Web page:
Milwaukee’s past is often seen through the lens of industry and big factories, but “Growing Place: A Visual Study of Urban Farming,” now at MSOE’s Grohmann Museum, shows there were more ways to grow a city. Milwaukee was a frontrunner in gardening dating back to the late 1800s, laying the groundwork for the urban farm visionaries of today.
Guest curators Michael Carriere, assistant professor at MSOE’s Humanities, Social Science and Communications Department, and David Schalliol, assistant professor of sociology and anthropology at St. Olaf College, gathered a collection of photographs, documents, signs, posters and farm tools to tell Milwaukee’s agricultural story. Items were acquired from UW-Milwaukee, Milwaukee Public Library, the Milwaukee County Historical Society and individuals.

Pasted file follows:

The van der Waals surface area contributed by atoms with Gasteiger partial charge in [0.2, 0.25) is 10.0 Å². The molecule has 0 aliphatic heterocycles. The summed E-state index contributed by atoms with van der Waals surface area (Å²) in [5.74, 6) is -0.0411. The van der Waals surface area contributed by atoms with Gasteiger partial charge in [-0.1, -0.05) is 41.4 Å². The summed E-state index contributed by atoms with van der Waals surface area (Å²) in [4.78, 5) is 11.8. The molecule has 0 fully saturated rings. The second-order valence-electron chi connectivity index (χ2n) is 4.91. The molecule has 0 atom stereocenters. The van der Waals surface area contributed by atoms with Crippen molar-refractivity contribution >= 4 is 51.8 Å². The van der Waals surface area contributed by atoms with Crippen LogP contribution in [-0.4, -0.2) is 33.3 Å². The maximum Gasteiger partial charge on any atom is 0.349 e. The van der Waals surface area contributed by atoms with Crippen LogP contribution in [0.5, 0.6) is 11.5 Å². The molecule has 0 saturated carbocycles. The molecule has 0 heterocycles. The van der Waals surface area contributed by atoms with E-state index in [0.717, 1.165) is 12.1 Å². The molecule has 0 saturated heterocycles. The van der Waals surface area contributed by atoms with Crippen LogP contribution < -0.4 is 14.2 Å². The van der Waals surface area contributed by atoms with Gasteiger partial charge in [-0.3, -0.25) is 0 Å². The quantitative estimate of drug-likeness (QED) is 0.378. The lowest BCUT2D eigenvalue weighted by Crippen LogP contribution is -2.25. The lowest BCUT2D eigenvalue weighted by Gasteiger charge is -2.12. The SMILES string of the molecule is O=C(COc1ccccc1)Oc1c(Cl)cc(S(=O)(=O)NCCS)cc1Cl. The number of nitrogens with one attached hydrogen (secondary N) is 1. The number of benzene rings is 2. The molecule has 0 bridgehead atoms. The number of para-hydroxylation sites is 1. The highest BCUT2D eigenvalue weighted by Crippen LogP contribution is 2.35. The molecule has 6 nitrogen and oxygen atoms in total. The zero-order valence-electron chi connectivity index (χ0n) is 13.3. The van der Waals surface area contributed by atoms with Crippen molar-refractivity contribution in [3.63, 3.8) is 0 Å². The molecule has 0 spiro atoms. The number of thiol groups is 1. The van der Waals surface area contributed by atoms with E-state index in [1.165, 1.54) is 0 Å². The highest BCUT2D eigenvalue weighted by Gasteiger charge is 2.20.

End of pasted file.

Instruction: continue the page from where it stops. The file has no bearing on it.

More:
“Growing Place” was born out of a broader project Carriere had been involved with, which studied placemaking (a multi-faceted approach to the planning, design, and management of public spaces) following the Great Recession, and how cities try to bounce back from severe financial crisis.